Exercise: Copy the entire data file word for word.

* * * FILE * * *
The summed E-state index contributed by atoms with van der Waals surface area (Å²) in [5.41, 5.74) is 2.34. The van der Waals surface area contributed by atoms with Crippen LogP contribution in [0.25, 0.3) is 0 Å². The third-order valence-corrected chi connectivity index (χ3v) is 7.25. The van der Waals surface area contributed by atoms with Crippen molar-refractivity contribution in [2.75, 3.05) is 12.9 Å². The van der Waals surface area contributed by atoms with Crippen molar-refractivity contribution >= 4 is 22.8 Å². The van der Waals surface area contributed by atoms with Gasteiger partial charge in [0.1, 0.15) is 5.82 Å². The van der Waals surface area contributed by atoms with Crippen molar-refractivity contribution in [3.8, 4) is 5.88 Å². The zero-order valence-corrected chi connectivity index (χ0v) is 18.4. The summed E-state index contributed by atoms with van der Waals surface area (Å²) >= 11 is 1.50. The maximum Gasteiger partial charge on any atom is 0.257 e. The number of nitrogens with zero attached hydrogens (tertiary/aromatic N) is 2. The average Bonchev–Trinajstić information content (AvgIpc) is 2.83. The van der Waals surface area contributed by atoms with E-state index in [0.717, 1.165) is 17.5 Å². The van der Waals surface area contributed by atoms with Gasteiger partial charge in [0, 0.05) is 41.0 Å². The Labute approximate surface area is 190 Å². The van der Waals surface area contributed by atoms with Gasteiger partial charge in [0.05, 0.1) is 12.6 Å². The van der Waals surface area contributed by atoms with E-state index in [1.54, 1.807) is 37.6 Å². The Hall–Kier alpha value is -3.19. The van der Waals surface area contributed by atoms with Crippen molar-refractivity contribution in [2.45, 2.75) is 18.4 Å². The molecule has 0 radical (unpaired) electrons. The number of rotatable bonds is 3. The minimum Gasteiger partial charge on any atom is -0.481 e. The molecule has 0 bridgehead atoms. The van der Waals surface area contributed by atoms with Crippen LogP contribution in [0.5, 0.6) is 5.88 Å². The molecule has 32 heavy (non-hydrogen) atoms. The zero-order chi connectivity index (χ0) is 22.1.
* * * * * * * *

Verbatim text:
The summed E-state index contributed by atoms with van der Waals surface area (Å²) in [5.41, 5.74) is 2.34. The van der Waals surface area contributed by atoms with Crippen LogP contribution in [0.25, 0.3) is 0 Å². The third-order valence-corrected chi connectivity index (χ3v) is 7.25. The van der Waals surface area contributed by atoms with Crippen molar-refractivity contribution in [2.75, 3.05) is 12.9 Å². The van der Waals surface area contributed by atoms with Crippen molar-refractivity contribution >= 4 is 22.8 Å². The van der Waals surface area contributed by atoms with Gasteiger partial charge in [0.1, 0.15) is 5.82 Å². The van der Waals surface area contributed by atoms with Crippen molar-refractivity contribution in [3.8, 4) is 5.88 Å². The zero-order valence-corrected chi connectivity index (χ0v) is 18.4. The summed E-state index contributed by atoms with van der Waals surface area (Å²) >= 11 is 1.50. The maximum Gasteiger partial charge on any atom is 0.257 e. The number of nitrogens with zero attached hydrogens (tertiary/aromatic N) is 2. The average Bonchev–Trinajstić information content (AvgIpc) is 2.83. The van der Waals surface area contributed by atoms with E-state index in [0.717, 1.165) is 17.5 Å². The van der Waals surface area contributed by atoms with Gasteiger partial charge in [0, 0.05) is 41.0 Å². The Labute approximate surface area is 190 Å². The van der Waals surface area contributed by atoms with Gasteiger partial charge in [0.05, 0.1) is 12.6 Å². The van der Waals surface area contributed by atoms with E-state index in [1.54, 1.807) is 37.6 Å². The Hall–Kier alpha value is -3.19. The van der Waals surface area contributed by atoms with Crippen molar-refractivity contribution in [2.45, 2.75) is 18.4 Å². The molecule has 0 radical (unpaired) electrons. The number of rotatable bonds is 3. The minimum Gasteiger partial charge on any atom is -0.481 e. The molecule has 0 bridgehead atoms. The van der Waals surface area contributed by atoms with Crippen LogP contribution in [0.5, 0.6) is 5.88 Å². The molecule has 32 heavy (non-hydrogen) atoms. The zero-order chi connectivity index (χ0) is 22.1.